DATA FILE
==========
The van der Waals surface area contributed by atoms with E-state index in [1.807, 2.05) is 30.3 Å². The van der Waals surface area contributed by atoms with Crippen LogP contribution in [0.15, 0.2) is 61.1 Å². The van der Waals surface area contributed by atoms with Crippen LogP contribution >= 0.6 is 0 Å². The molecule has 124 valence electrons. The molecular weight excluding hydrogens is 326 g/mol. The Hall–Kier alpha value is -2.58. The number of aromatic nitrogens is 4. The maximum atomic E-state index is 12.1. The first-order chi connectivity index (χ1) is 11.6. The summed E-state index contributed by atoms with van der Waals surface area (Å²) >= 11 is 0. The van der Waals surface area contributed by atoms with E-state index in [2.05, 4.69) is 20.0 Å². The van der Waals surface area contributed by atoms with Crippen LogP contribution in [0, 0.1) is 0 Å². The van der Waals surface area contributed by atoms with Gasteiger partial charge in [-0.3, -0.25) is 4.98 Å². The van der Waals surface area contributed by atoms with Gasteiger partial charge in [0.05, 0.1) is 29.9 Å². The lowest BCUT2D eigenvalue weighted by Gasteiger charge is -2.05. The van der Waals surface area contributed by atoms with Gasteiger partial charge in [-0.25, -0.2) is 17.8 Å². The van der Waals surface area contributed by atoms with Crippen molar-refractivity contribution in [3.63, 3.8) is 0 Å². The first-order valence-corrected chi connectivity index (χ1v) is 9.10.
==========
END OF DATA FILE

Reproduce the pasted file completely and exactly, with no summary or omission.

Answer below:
The van der Waals surface area contributed by atoms with E-state index in [1.807, 2.05) is 30.3 Å². The van der Waals surface area contributed by atoms with Crippen LogP contribution in [0.15, 0.2) is 61.1 Å². The van der Waals surface area contributed by atoms with Crippen LogP contribution >= 0.6 is 0 Å². The molecule has 124 valence electrons. The molecular weight excluding hydrogens is 326 g/mol. The Hall–Kier alpha value is -2.58. The number of aromatic nitrogens is 4. The maximum atomic E-state index is 12.1. The first-order chi connectivity index (χ1) is 11.6. The summed E-state index contributed by atoms with van der Waals surface area (Å²) >= 11 is 0. The van der Waals surface area contributed by atoms with E-state index in [2.05, 4.69) is 20.0 Å². The van der Waals surface area contributed by atoms with Crippen LogP contribution in [0, 0.1) is 0 Å². The van der Waals surface area contributed by atoms with Gasteiger partial charge in [-0.3, -0.25) is 4.98 Å². The van der Waals surface area contributed by atoms with Gasteiger partial charge in [0.05, 0.1) is 29.9 Å². The lowest BCUT2D eigenvalue weighted by Gasteiger charge is -2.05. The van der Waals surface area contributed by atoms with Gasteiger partial charge in [-0.25, -0.2) is 17.8 Å². The van der Waals surface area contributed by atoms with Crippen molar-refractivity contribution in [3.63, 3.8) is 0 Å². The first-order valence-corrected chi connectivity index (χ1v) is 9.10.